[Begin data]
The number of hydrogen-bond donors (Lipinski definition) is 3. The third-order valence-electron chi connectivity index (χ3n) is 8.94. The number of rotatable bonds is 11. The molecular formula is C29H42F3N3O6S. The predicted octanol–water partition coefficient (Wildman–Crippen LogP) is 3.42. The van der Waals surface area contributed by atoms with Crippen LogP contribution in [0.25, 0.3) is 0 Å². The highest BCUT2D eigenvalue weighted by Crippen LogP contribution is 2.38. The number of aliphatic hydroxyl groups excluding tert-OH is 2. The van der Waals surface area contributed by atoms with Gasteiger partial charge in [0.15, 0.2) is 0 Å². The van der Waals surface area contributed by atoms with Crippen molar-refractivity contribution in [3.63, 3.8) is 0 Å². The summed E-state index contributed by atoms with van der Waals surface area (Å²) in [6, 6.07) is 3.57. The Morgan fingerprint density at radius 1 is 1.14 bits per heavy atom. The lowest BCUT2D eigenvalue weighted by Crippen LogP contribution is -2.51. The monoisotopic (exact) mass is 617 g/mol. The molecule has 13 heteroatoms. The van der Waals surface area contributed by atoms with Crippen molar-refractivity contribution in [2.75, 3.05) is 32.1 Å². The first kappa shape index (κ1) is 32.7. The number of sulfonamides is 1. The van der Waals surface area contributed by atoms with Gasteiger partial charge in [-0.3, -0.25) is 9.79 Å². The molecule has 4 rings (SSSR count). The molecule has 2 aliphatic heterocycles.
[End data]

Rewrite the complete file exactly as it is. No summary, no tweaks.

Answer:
The number of hydrogen-bond donors (Lipinski definition) is 3. The third-order valence-electron chi connectivity index (χ3n) is 8.94. The number of rotatable bonds is 11. The molecular formula is C29H42F3N3O6S. The predicted octanol–water partition coefficient (Wildman–Crippen LogP) is 3.42. The van der Waals surface area contributed by atoms with Crippen LogP contribution in [0.25, 0.3) is 0 Å². The highest BCUT2D eigenvalue weighted by Crippen LogP contribution is 2.38. The number of aliphatic hydroxyl groups excluding tert-OH is 2. The van der Waals surface area contributed by atoms with Gasteiger partial charge in [0.15, 0.2) is 0 Å². The van der Waals surface area contributed by atoms with Crippen molar-refractivity contribution in [3.63, 3.8) is 0 Å². The summed E-state index contributed by atoms with van der Waals surface area (Å²) in [6, 6.07) is 3.57. The Morgan fingerprint density at radius 1 is 1.14 bits per heavy atom. The lowest BCUT2D eigenvalue weighted by Crippen LogP contribution is -2.51. The monoisotopic (exact) mass is 617 g/mol. The molecule has 13 heteroatoms. The van der Waals surface area contributed by atoms with Crippen molar-refractivity contribution in [2.75, 3.05) is 32.1 Å². The first kappa shape index (κ1) is 32.7. The number of sulfonamides is 1. The van der Waals surface area contributed by atoms with Gasteiger partial charge in [-0.3, -0.25) is 9.79 Å². The molecule has 4 rings (SSSR count). The molecule has 2 aliphatic heterocycles.